In simple terms, artificial Wood is an assortment of organic components bound with non-organic chemics. 

A veneer is the only wooden thing surrounding the composite board. 

Unless you are hawk-eyed, you can hardly identify any difference between the two types of Wood. 

However, be keener, and you’ll notice several layers on the sides of the manufactured goods. You cannot see this on solid wood products.


Another key difference between solid and engineered woods is in their weight. Solid woods are naturally heavier than manufactured Wood. 

Pine, an example of a light softwood, weighs 2.5lbs/board foot, while common hardwoods weigh even more. 

Cherry weighs approximately 3.0 lbs/board foot, and walnut 3.3 lbs/board foot, both of which are solid hardwoods. 

 Although some engineered woods weigh heavier than solid lumber, these types of woods are usually generally lighter than the latter. 


Solid and manufactured Wood also differ in their hardness. The hardness of the Wood usually depends on the type of Wood. 

For example, Hickory, at 1800 Janka, is considered harder than MDF, often compared with red oak, measuring 1200 Janka. 

However, solid Wood is often harder than artificial. 

The figures don’t lie! Note: when measured against cedar and black walnut, the 1200 Janka read oak weighs heavier, with black walnut at 1010 and cedar at 900 Janka. 

Such statistics are intriguing because black Wood is a natural hard lumber and is expected to weigh more than artificial.


Typically, solid Wood would measure a standard thickness of 2¼ inches, with 5-11 inches wide planks. 

On the contrary, manufactured Wood has a standard thickness of about ⅜ -½ an inch. 

Their planks are equally lesser, measuring between 1¼ to 5 inches wide planks. 

Such evidence proves that solid wood measures higher in thickness than manufactured ones.


Solid Wood is more versatile. They are used for several woodworking projects: including furniture making, cabinetry, and household items. 

They are also used in construction, flooring, and building applications. 

Manufactured woods are limited in their use. 

You will primarily use them in smaller application projects such as decking, roofing, flooring, and other furniture applications.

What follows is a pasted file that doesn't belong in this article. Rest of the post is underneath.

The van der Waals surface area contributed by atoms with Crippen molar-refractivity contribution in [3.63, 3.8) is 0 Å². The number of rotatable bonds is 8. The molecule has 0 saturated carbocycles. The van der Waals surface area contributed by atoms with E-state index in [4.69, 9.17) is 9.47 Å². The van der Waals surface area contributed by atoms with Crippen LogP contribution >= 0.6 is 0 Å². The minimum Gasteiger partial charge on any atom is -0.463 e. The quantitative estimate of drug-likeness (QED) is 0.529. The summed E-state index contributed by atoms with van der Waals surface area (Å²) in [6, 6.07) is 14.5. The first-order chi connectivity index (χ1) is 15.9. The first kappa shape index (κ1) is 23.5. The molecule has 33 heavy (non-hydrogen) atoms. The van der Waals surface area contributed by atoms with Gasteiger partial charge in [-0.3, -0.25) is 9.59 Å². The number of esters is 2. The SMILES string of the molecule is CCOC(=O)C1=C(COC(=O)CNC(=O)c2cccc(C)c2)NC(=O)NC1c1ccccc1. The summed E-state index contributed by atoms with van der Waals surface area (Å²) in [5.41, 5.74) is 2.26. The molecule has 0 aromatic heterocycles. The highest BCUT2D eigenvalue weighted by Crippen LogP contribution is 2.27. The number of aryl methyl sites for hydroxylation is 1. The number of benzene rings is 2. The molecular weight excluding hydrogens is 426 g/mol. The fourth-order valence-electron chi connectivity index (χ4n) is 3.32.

You can sand your solid Wood as much as possible without causing damage or reducing quality. 

However, you cannot sand a manufactured piece of Wood; it will likely depreciate in quality if this happens.

Cost and Availability

Manufactured pieces of Wood are often readily available. 

For instance, you won’t miss a plywood or MDF from your favorite local store. 

For this reason, their prices are also much pocket friendly than solid woods. They range between $2.50- $10 per square foot. 

 On the other hand, solid woods are rare commodities. This unavailability increases their value, thus equally increasing their prices. 

You can buy them from $4 to $412 per square foot. Finding the exact solid Wood you need for your project can be a hustle. 


Since solid woods are heavier and harder, they are also more dimensionally stable engineered woods. 

Also, solid woods are more eco-friendly as their production is natural and poses no risk to the environment. 

On the other hand, Engineered Wood can be hazardous to the environment. 

Their production mode entails combining several kinds of Wood and other chemicals, which may cause avoidable pollution. 

Lastly, manufactured woods are usually engineered to your liking. 

You can easily purchase them in various forms, shapes, and sizes, depending on the project you are working on. 

This makes it easy to install and work with them. Solid woods are more complex, from their production to installation.

Types of Manufactured Wood

You may have noticed that manufactured goods come in a variety of prices.